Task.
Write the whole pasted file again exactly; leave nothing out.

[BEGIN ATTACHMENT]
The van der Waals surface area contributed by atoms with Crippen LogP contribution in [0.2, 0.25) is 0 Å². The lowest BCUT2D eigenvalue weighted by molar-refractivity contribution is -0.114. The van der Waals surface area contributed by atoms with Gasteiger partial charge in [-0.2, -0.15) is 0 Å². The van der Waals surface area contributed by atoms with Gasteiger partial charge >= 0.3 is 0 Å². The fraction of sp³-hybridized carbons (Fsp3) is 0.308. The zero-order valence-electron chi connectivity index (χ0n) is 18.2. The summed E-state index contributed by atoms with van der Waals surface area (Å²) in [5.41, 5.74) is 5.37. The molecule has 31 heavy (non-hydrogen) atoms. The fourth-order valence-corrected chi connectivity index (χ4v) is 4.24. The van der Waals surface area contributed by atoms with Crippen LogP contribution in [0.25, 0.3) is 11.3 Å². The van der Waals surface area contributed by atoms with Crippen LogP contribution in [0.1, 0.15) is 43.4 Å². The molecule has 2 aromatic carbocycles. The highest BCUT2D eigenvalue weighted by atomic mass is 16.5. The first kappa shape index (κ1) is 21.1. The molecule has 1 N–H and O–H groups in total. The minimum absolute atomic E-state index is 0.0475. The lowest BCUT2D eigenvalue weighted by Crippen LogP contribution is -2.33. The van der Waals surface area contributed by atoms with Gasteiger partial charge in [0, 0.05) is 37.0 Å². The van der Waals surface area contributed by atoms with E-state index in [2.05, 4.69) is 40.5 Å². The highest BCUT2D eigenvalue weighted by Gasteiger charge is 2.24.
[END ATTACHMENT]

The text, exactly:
The van der Waals surface area contributed by atoms with Crippen LogP contribution in [0.2, 0.25) is 0 Å². The lowest BCUT2D eigenvalue weighted by molar-refractivity contribution is -0.114. The van der Waals surface area contributed by atoms with Gasteiger partial charge in [-0.2, -0.15) is 0 Å². The van der Waals surface area contributed by atoms with Gasteiger partial charge >= 0.3 is 0 Å². The fraction of sp³-hybridized carbons (Fsp3) is 0.308. The zero-order valence-electron chi connectivity index (χ0n) is 18.2. The summed E-state index contributed by atoms with van der Waals surface area (Å²) in [5.41, 5.74) is 5.37. The molecule has 31 heavy (non-hydrogen) atoms. The fourth-order valence-corrected chi connectivity index (χ4v) is 4.24. The van der Waals surface area contributed by atoms with Crippen LogP contribution in [0.25, 0.3) is 11.3 Å². The van der Waals surface area contributed by atoms with Crippen LogP contribution in [0.1, 0.15) is 43.4 Å². The molecule has 2 aromatic carbocycles. The highest BCUT2D eigenvalue weighted by atomic mass is 16.5. The first kappa shape index (κ1) is 21.1. The molecule has 1 N–H and O–H groups in total. The minimum absolute atomic E-state index is 0.0475. The lowest BCUT2D eigenvalue weighted by Crippen LogP contribution is -2.33. The van der Waals surface area contributed by atoms with Gasteiger partial charge in [0, 0.05) is 37.0 Å². The van der Waals surface area contributed by atoms with E-state index in [2.05, 4.69) is 40.5 Å². The highest BCUT2D eigenvalue weighted by Gasteiger charge is 2.24.